Language: español

Year of publication: 2024

Valuation: recommendable

Last installment of that kind of great novel by ditto that Eduardo Halfon has been offering us for years; all different, it is not that it is repeated, but they all come to deal with the same thing: his life, his family, his country and the circumstances of all of them, in an exercise of autofiction (we would have to see how much there is of “auto” and as “fiction”, which I suspect is a good part) that, for once and without serving as a precedent, not only does it not disgust me but it has me interested and even fascinated… Because, I will not tire of repeating it every time. Sometimes when necessary, Halfon writes very, very well, and thus everything can be forgiven.

You can even forgive him for going down somewhat well-trodden paths. Because here, friends of ULAD, in this umpteenth literary-memorizing exercise that Halfon offers us and that not only delights us, but can even make our hair stand on end, we can see a bit of his cardboard, I’m afraid… At least a couple of times and even more so if we put ourselves in inquisitorial mode, which, well, is not the case either because we like Halfon or I like him, especially well, but even so, it must be pointed out that some situations that he presents in the book are quite predictable, or may even seem like a direct mystification to certain readers… (I will not reveal what it is because it is not a question of spoiling anyone, of course). And the starting point of the novel is, to say the least, original: the author recalls when, at the age of thirteen and after a couple of years living in the US, his parents sent him and his brother back to Guatemala to spend some time in a mountain camp aimed at children from Central American Jewish families, with the aim of turning them not only into good Jews, but even into good Sinoists. Of course, the camp is planned to go even further and offer the kids a complete immersion in the Jewish experience, in all its breadth, and I can say this much, that the point is to get you to read the book, not to make a summary like the fake A Book a Day (which unfortunately exists).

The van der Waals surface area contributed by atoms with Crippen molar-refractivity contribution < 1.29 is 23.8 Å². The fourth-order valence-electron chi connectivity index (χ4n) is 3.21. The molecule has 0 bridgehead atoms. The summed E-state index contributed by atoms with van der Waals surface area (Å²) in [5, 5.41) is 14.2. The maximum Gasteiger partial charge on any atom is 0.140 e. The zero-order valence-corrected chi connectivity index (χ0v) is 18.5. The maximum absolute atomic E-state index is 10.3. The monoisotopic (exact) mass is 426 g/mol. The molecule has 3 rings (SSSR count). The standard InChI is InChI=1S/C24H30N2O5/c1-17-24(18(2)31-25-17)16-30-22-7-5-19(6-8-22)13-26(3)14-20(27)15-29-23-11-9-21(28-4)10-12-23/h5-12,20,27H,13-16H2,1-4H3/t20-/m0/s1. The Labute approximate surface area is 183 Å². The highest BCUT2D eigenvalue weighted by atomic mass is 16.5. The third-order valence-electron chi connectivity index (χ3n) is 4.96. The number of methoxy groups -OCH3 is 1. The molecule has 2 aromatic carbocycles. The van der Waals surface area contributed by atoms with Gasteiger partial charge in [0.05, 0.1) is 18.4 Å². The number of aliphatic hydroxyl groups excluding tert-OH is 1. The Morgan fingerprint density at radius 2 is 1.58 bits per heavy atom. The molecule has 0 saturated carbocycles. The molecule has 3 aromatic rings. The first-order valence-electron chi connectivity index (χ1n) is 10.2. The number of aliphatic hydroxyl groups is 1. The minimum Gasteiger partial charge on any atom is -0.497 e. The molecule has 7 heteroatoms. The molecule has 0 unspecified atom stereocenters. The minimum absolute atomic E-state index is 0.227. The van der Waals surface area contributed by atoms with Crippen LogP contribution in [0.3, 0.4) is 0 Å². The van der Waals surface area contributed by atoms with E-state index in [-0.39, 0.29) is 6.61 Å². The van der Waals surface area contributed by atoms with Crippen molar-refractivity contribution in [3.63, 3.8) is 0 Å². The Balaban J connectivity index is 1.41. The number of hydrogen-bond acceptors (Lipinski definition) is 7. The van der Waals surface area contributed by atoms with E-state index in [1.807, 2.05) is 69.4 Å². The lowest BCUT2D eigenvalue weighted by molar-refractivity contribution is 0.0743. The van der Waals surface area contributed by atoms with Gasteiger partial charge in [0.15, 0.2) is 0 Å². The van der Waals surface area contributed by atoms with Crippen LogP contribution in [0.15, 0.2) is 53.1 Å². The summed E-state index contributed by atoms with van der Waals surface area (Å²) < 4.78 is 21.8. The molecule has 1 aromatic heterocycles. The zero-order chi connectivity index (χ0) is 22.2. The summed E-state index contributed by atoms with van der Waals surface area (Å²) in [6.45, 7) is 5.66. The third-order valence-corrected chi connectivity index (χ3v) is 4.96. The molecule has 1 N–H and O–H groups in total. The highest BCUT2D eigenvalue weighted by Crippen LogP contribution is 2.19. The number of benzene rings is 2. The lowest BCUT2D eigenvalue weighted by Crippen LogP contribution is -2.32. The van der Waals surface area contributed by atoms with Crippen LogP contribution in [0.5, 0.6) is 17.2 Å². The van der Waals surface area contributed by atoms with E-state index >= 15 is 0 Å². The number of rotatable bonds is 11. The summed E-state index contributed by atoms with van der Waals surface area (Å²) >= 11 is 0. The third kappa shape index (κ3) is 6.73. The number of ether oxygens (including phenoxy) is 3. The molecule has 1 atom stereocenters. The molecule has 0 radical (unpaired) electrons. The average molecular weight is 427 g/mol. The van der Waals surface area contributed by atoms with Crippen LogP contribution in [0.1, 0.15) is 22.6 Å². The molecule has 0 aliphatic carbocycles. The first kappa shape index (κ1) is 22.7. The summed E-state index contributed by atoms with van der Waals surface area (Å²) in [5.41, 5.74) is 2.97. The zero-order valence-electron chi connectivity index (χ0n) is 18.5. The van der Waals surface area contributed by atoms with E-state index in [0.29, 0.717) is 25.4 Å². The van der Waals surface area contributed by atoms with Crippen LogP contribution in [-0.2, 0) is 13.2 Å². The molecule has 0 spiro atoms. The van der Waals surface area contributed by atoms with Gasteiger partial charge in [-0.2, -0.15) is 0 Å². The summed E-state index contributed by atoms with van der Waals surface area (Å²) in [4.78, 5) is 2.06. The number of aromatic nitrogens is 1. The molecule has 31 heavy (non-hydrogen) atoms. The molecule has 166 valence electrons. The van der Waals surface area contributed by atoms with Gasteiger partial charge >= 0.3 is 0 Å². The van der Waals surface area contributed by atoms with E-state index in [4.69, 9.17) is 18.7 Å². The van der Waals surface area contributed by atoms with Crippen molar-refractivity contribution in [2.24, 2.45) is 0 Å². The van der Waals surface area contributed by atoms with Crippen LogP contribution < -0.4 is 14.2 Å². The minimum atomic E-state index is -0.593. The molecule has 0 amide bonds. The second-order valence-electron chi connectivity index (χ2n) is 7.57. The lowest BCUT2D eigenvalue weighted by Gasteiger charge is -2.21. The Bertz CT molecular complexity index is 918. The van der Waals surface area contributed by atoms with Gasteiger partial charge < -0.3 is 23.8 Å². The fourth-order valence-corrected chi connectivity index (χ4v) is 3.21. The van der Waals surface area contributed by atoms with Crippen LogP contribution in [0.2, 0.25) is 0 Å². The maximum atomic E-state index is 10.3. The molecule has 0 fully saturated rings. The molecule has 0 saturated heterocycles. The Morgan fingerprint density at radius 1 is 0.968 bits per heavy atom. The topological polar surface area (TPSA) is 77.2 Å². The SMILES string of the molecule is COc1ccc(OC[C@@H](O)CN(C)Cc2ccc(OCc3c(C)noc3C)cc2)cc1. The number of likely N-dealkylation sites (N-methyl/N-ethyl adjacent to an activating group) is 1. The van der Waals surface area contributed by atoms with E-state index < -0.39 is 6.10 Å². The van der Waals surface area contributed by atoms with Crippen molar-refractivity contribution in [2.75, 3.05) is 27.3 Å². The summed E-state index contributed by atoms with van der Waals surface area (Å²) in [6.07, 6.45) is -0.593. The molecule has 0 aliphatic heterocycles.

I know what you might say, because it is the same thing I thought at first (and perhaps it was the same thing they said in their editorial), that this 2024, I’m sorry, Eduardo, is not the most appropriate time for readers to empathize with the plight of Jewish children from wealthy families who are being trained to be good Zionists, and you would not be wrong. Now, thinking about it, perhaps Eduardo Halfon has published this part of his “great autofiction novel” in this 2024 so unfavourable for certain solidarity on purpose because it not only deals with the troubles of Jewish children in a camp in the mountains of Guatemala, but, above all, with the poison that the tarantula of the title – it is a metaphor, all arachnophobes can relax – is capable of inoculating in anyone and causing the infected to behave in the most barbaric way possible, massacring any Palestinian child who comes across them, for example… And for that poison, I fear, there is no possible antidote. Not even belonging to a people or a religion, which has suffered unspeakably over the centuries. And that is something that Halfon knows well and tells us about here.

Many more books by Eduardo Halfon reviewed: here


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